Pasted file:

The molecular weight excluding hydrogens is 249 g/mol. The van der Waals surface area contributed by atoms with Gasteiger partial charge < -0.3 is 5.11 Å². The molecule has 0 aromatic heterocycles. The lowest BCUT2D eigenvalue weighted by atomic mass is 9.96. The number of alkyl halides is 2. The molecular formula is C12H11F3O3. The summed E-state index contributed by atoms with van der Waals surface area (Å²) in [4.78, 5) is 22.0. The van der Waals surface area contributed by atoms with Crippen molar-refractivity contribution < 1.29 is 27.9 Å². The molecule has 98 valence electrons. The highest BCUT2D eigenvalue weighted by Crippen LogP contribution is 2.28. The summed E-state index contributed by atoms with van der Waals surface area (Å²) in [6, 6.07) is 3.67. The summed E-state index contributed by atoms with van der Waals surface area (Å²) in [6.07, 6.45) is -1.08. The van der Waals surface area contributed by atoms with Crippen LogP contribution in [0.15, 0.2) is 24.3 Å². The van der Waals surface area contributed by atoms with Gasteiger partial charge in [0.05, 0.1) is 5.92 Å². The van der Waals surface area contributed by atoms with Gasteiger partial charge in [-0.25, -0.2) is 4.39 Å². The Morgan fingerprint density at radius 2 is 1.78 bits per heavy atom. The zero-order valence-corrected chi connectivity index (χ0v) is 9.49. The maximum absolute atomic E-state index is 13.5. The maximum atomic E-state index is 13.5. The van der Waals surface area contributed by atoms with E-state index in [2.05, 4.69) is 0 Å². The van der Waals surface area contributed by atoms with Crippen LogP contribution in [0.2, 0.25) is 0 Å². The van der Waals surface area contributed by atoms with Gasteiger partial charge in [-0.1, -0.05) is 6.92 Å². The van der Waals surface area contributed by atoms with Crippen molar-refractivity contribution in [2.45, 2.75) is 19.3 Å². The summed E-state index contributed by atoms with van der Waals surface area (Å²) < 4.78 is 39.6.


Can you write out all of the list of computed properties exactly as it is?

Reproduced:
The molecular weight excluding hydrogens is 249 g/mol. The van der Waals surface area contributed by atoms with Gasteiger partial charge < -0.3 is 5.11 Å². The molecule has 0 aromatic heterocycles. The lowest BCUT2D eigenvalue weighted by atomic mass is 9.96. The number of alkyl halides is 2. The molecular formula is C12H11F3O3. The summed E-state index contributed by atoms with van der Waals surface area (Å²) in [4.78, 5) is 22.0. The van der Waals surface area contributed by atoms with Crippen molar-refractivity contribution < 1.29 is 27.9 Å². The molecule has 98 valence electrons. The highest BCUT2D eigenvalue weighted by Crippen LogP contribution is 2.28. The summed E-state index contributed by atoms with van der Waals surface area (Å²) in [6, 6.07) is 3.67. The summed E-state index contributed by atoms with van der Waals surface area (Å²) in [6.07, 6.45) is -1.08. The van der Waals surface area contributed by atoms with Crippen LogP contribution in [0.15, 0.2) is 24.3 Å². The van der Waals surface area contributed by atoms with Gasteiger partial charge in [0.05, 0.1) is 5.92 Å². The van der Waals surface area contributed by atoms with Gasteiger partial charge in [-0.25, -0.2) is 4.39 Å². The Morgan fingerprint density at radius 2 is 1.78 bits per heavy atom. The zero-order valence-corrected chi connectivity index (χ0v) is 9.49. The maximum absolute atomic E-state index is 13.5. The maximum atomic E-state index is 13.5. The van der Waals surface area contributed by atoms with E-state index in [2.05, 4.69) is 0 Å². The van der Waals surface area contributed by atoms with Crippen LogP contribution in [0.2, 0.25) is 0 Å². The van der Waals surface area contributed by atoms with Gasteiger partial charge in [-0.1, -0.05) is 6.92 Å². The van der Waals surface area contributed by atoms with Crippen molar-refractivity contribution in [2.45, 2.75) is 19.3 Å². The summed E-state index contributed by atoms with van der Waals surface area (Å²) < 4.78 is 39.6.